The Cooper S is fun to wring out thanks to a satisfying exhaust note on upshifts with the six-speed Getrag manual, which is only enhanced with the top down. Unlike the three-cylinder you don't have to work as hard to keep the engine on the boil, but the four-banger is hampered by the same extremely tall gearing, which means waiting a long time for revs to even approach redline.

Ultimately though I walked away a lot more satisfied with the 1.5-liter three-cylinder in the standard Cooper. We didn't get a chance to try it with the manual, but the six-speed automatic does a seamless job of keeping the little engine in the power band. The standard Cooper's roughly 130-pound lighter footprint is noticeable as well, with less weight over the front tires and a more balanced feel. Never once did I feel like I needed more power, particularly because the Cooper convertible's easy-going and lighthearted personality never really demands hammering the throttle and pushing toward the car's limits. Calm cruising and sun-soaking is what the Cooper convertible does best, and for that the base engine is all you need.

Options abound

As ever, the Cooper Convertible is full of options. There's a gorgeous new aqua paint reminiscent of the color used on the Mini Superleggera concept, a very impressive and luxurious leather diamond-quilted interior, and an optional Union Jack soft top. The Union Jack design is actually woven into the top and not screen printed on, so it won't fade or wear out in the sun, we're told. Built into the computer system there is still the same top-down-o-meter that measures miles spent with the sun on your neck, although it's not quite as prominent as in past generations where it was displayed on the the center-mounted speedometer.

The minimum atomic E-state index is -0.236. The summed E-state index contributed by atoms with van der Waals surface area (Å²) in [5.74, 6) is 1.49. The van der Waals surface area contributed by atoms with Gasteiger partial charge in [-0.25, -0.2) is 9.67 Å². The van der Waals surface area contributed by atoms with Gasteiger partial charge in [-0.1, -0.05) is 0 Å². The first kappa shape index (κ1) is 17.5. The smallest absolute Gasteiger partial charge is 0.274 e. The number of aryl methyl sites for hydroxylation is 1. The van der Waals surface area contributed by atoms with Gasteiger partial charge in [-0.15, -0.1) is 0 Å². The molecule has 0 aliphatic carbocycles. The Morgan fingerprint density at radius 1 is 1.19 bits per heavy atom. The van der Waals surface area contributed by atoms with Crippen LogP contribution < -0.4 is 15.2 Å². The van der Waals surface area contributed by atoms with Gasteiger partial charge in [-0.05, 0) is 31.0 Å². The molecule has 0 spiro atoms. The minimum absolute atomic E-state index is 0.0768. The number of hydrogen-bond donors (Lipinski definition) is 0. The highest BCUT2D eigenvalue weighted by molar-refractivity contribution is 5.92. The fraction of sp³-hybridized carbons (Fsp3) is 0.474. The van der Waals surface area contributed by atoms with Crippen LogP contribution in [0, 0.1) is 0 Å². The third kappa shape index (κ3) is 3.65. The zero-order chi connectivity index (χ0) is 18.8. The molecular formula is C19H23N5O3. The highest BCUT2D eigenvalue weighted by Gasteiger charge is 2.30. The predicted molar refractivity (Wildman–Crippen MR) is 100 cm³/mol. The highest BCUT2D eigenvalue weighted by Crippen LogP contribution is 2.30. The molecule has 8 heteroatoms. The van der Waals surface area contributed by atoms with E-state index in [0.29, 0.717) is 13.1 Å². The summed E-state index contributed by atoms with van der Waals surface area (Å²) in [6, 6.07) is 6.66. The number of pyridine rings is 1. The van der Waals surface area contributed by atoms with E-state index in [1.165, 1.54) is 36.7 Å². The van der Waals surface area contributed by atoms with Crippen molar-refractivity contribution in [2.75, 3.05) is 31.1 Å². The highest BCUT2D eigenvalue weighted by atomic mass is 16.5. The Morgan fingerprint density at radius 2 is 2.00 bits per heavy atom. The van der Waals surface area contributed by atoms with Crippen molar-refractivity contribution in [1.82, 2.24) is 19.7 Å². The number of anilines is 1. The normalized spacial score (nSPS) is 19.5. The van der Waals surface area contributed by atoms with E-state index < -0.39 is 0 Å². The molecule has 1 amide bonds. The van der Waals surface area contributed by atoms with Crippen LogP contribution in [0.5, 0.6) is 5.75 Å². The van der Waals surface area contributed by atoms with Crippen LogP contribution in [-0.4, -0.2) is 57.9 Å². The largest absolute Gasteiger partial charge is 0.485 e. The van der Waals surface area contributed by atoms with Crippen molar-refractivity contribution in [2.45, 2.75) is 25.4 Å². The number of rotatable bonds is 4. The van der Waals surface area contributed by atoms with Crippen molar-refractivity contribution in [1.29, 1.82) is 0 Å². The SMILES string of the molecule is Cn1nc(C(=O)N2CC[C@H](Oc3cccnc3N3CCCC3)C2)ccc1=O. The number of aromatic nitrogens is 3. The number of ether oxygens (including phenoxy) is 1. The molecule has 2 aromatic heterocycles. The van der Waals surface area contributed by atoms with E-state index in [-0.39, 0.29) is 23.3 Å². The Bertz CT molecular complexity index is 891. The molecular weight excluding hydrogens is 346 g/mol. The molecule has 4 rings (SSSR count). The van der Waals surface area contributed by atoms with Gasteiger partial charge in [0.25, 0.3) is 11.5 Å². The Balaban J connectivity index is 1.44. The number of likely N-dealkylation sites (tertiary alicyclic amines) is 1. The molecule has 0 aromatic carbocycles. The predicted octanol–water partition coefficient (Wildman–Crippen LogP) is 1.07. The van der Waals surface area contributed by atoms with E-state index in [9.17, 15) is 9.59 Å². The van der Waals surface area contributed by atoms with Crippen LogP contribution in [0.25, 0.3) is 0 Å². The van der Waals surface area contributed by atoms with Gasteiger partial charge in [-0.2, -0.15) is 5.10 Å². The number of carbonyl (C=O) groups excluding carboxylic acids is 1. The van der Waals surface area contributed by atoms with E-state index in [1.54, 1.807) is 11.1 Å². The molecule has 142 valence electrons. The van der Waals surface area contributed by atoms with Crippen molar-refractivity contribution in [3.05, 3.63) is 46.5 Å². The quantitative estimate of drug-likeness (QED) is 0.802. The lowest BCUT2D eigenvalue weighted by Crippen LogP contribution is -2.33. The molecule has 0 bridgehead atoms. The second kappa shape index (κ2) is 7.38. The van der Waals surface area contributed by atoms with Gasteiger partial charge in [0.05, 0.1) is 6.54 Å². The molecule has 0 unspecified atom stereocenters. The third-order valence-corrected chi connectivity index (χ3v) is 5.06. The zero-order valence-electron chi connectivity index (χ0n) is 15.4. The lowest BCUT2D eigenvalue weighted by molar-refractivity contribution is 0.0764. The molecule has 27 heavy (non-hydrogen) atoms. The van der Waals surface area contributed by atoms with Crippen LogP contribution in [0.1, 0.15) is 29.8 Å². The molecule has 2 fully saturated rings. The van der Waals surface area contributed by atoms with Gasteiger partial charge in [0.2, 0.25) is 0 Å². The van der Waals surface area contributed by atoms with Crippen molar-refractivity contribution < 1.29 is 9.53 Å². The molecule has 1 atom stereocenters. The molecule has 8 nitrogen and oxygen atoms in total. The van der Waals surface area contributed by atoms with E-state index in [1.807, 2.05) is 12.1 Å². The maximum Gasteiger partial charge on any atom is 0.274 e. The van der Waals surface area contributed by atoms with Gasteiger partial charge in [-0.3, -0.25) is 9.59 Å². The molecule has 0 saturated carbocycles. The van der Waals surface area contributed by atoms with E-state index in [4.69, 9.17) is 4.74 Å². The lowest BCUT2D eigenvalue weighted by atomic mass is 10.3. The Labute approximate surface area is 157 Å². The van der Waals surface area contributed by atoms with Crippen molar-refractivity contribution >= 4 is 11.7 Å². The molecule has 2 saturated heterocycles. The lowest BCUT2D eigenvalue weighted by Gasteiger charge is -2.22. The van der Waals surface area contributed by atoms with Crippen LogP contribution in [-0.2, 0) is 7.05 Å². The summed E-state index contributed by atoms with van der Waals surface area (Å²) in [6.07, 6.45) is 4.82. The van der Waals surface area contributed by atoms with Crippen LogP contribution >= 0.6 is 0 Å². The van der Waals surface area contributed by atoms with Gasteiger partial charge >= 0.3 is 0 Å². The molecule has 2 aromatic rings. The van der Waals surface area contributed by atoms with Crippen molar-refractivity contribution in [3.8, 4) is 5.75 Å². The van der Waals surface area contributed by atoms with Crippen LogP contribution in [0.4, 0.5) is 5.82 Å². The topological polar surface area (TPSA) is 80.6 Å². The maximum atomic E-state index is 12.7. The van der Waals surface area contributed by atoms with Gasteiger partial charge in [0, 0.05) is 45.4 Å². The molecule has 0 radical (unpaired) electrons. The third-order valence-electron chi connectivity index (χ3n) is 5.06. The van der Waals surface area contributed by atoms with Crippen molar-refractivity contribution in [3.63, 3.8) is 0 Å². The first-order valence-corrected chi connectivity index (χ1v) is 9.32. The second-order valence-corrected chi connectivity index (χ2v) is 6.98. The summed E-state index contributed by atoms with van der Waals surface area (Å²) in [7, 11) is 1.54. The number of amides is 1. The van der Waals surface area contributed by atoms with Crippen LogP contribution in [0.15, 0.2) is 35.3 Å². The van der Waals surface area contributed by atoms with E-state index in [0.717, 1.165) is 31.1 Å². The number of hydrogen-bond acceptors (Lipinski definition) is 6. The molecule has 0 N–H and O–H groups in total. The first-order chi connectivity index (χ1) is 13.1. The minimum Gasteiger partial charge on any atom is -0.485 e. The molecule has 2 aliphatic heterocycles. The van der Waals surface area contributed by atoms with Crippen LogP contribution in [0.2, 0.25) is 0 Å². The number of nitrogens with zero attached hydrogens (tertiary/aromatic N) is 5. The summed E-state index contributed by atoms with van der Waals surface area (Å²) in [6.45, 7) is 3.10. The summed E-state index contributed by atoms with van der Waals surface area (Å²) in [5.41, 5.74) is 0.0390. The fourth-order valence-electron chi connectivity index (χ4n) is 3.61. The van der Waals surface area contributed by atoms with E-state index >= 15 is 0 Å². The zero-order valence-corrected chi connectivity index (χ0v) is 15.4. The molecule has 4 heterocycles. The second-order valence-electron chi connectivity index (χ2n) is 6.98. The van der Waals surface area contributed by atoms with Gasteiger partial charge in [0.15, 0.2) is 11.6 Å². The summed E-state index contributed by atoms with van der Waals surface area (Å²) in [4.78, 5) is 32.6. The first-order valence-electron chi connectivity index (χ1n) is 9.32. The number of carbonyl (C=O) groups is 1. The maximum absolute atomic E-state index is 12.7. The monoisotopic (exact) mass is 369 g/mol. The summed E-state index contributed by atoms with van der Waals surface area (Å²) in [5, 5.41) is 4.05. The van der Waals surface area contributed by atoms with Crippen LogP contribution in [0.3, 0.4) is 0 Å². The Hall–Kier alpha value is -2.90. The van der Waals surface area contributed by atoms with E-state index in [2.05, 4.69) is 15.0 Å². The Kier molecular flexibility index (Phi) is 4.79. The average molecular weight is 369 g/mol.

The catch here is that all of those nice options and amenities add up. Although it starts at $26,800 including destination, our base Cooper was loaded to the tune of $37,150. The Cooper S starts at $30,450, but our tester climbed to $38,300. You don't need to tick every box to enjoy Mini's drop-top appeal, but it'll definitely cost a fair bit if you want the premium and personalized experience most Mini buyers want.

When it comes down to it the 2016 Mini Cooper convertible still offers nowhere near the fun or true sports-car cred the Miata or Fiat 124 packs, but that's also not the point. There's room for four, opportunity for a convincingly upscale interior you can't get on a Beetle, and so much more personality than you get from the stoic Audi A3 or the dated Buick Cascada. More so than any of the other cars in the Mini lineup, the convertible succeeds in its mission. As a lively and endearing open-top cruiser, it continues to occupy a unique niche that attracts buyers from all over the consumer spectrum.